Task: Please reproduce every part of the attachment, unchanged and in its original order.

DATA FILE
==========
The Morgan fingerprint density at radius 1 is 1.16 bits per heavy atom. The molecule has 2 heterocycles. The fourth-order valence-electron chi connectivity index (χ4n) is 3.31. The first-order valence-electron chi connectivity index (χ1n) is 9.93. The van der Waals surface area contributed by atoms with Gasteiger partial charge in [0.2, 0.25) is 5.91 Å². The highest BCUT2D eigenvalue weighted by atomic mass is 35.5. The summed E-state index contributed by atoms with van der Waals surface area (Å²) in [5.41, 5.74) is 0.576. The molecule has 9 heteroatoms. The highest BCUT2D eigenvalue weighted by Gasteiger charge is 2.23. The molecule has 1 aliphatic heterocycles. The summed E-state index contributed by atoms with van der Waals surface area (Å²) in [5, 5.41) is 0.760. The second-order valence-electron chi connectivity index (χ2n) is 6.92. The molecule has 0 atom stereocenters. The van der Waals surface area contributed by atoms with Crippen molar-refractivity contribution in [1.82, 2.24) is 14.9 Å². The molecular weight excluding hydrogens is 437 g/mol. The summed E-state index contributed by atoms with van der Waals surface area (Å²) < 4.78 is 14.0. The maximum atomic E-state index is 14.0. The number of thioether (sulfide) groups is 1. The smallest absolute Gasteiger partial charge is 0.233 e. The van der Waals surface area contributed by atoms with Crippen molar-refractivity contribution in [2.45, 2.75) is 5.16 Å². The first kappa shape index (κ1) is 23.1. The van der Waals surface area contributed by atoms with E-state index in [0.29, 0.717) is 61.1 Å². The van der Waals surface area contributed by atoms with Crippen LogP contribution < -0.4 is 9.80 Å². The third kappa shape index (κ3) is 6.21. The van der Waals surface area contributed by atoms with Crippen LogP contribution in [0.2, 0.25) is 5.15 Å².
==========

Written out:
The Morgan fingerprint density at radius 1 is 1.16 bits per heavy atom. The molecule has 2 heterocycles. The fourth-order valence-electron chi connectivity index (χ4n) is 3.31. The first-order valence-electron chi connectivity index (χ1n) is 9.93. The van der Waals surface area contributed by atoms with Gasteiger partial charge in [0.2, 0.25) is 5.91 Å². The highest BCUT2D eigenvalue weighted by atomic mass is 35.5. The summed E-state index contributed by atoms with van der Waals surface area (Å²) in [5.41, 5.74) is 0.576. The molecule has 9 heteroatoms. The highest BCUT2D eigenvalue weighted by Gasteiger charge is 2.23. The molecule has 1 aliphatic heterocycles. The summed E-state index contributed by atoms with van der Waals surface area (Å²) in [5, 5.41) is 0.760. The second-order valence-electron chi connectivity index (χ2n) is 6.92. The molecule has 0 atom stereocenters. The van der Waals surface area contributed by atoms with Crippen molar-refractivity contribution in [1.82, 2.24) is 14.9 Å². The molecular weight excluding hydrogens is 437 g/mol. The summed E-state index contributed by atoms with van der Waals surface area (Å²) < 4.78 is 14.0. The maximum atomic E-state index is 14.0. The number of thioether (sulfide) groups is 1. The smallest absolute Gasteiger partial charge is 0.233 e. The van der Waals surface area contributed by atoms with Crippen molar-refractivity contribution in [2.45, 2.75) is 5.16 Å². The first kappa shape index (κ1) is 23.1. The van der Waals surface area contributed by atoms with E-state index in [0.29, 0.717) is 61.1 Å². The van der Waals surface area contributed by atoms with Crippen LogP contribution < -0.4 is 9.80 Å². The third kappa shape index (κ3) is 6.21. The van der Waals surface area contributed by atoms with Crippen LogP contribution in [0.2, 0.25) is 5.15 Å².